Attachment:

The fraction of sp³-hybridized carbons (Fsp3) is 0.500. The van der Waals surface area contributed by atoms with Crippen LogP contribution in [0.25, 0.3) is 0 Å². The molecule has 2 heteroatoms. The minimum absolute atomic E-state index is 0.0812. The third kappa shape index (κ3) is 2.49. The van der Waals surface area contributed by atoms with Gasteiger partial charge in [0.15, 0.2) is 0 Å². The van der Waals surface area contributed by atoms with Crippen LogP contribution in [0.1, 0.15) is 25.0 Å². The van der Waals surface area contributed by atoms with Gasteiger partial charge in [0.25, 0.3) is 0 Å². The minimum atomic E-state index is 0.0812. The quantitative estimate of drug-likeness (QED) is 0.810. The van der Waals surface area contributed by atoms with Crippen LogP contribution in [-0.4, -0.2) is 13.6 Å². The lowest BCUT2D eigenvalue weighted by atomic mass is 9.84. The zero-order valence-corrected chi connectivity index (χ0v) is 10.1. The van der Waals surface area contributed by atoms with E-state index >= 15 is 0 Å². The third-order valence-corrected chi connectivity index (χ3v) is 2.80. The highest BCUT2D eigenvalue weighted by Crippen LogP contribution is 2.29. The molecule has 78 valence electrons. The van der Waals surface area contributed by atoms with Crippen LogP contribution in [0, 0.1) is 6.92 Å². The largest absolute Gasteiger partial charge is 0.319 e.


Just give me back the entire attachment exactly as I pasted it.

The fraction of sp³-hybridized carbons (Fsp3) is 0.500. The van der Waals surface area contributed by atoms with Crippen LogP contribution in [0.25, 0.3) is 0 Å². The molecule has 2 heteroatoms. The minimum absolute atomic E-state index is 0.0812. The third kappa shape index (κ3) is 2.49. The van der Waals surface area contributed by atoms with Gasteiger partial charge in [0.15, 0.2) is 0 Å². The van der Waals surface area contributed by atoms with Crippen LogP contribution in [0.1, 0.15) is 25.0 Å². The van der Waals surface area contributed by atoms with Gasteiger partial charge in [0.25, 0.3) is 0 Å². The minimum atomic E-state index is 0.0812. The quantitative estimate of drug-likeness (QED) is 0.810. The van der Waals surface area contributed by atoms with Crippen LogP contribution in [-0.4, -0.2) is 13.6 Å². The lowest BCUT2D eigenvalue weighted by atomic mass is 9.84. The zero-order valence-corrected chi connectivity index (χ0v) is 10.1. The van der Waals surface area contributed by atoms with E-state index >= 15 is 0 Å². The third-order valence-corrected chi connectivity index (χ3v) is 2.80. The highest BCUT2D eigenvalue weighted by Crippen LogP contribution is 2.29. The molecule has 78 valence electrons. The van der Waals surface area contributed by atoms with Crippen LogP contribution in [0, 0.1) is 6.92 Å². The largest absolute Gasteiger partial charge is 0.319 e.